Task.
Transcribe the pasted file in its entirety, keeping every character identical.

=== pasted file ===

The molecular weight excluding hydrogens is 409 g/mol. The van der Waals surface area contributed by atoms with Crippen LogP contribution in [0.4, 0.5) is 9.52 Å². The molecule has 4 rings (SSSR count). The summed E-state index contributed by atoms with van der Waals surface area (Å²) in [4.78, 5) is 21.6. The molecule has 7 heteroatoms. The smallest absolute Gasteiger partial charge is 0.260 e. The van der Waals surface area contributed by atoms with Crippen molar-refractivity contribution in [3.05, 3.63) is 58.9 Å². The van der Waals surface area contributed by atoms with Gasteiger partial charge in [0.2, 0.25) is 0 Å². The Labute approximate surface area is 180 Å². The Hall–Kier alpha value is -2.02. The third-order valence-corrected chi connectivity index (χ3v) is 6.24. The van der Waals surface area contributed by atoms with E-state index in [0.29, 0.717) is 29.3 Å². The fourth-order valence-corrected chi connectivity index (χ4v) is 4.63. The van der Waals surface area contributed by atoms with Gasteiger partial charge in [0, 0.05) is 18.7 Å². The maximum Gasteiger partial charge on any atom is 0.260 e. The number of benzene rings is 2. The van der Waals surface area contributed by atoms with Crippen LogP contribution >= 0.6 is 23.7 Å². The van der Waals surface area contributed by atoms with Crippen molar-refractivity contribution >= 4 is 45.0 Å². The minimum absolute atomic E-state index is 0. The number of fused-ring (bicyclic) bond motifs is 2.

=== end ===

The molecular weight excluding hydrogens is 409 g/mol. The van der Waals surface area contributed by atoms with Crippen LogP contribution in [0.4, 0.5) is 9.52 Å². The molecule has 4 rings (SSSR count). The summed E-state index contributed by atoms with van der Waals surface area (Å²) in [4.78, 5) is 21.6. The molecule has 7 heteroatoms. The smallest absolute Gasteiger partial charge is 0.260 e. The van der Waals surface area contributed by atoms with Crippen molar-refractivity contribution in [3.05, 3.63) is 58.9 Å². The van der Waals surface area contributed by atoms with Gasteiger partial charge in [0.2, 0.25) is 0 Å². The Labute approximate surface area is 180 Å². The Hall–Kier alpha value is -2.02. The third-order valence-corrected chi connectivity index (χ3v) is 6.24. The van der Waals surface area contributed by atoms with E-state index in [0.29, 0.717) is 29.3 Å². The fourth-order valence-corrected chi connectivity index (χ4v) is 4.63. The van der Waals surface area contributed by atoms with Gasteiger partial charge in [0, 0.05) is 18.7 Å². The maximum Gasteiger partial charge on any atom is 0.260 e. The number of benzene rings is 2. The van der Waals surface area contributed by atoms with Crippen LogP contribution >= 0.6 is 23.7 Å². The van der Waals surface area contributed by atoms with Crippen molar-refractivity contribution >= 4 is 45.0 Å². The minimum absolute atomic E-state index is 0. The number of fused-ring (bicyclic) bond motifs is 2.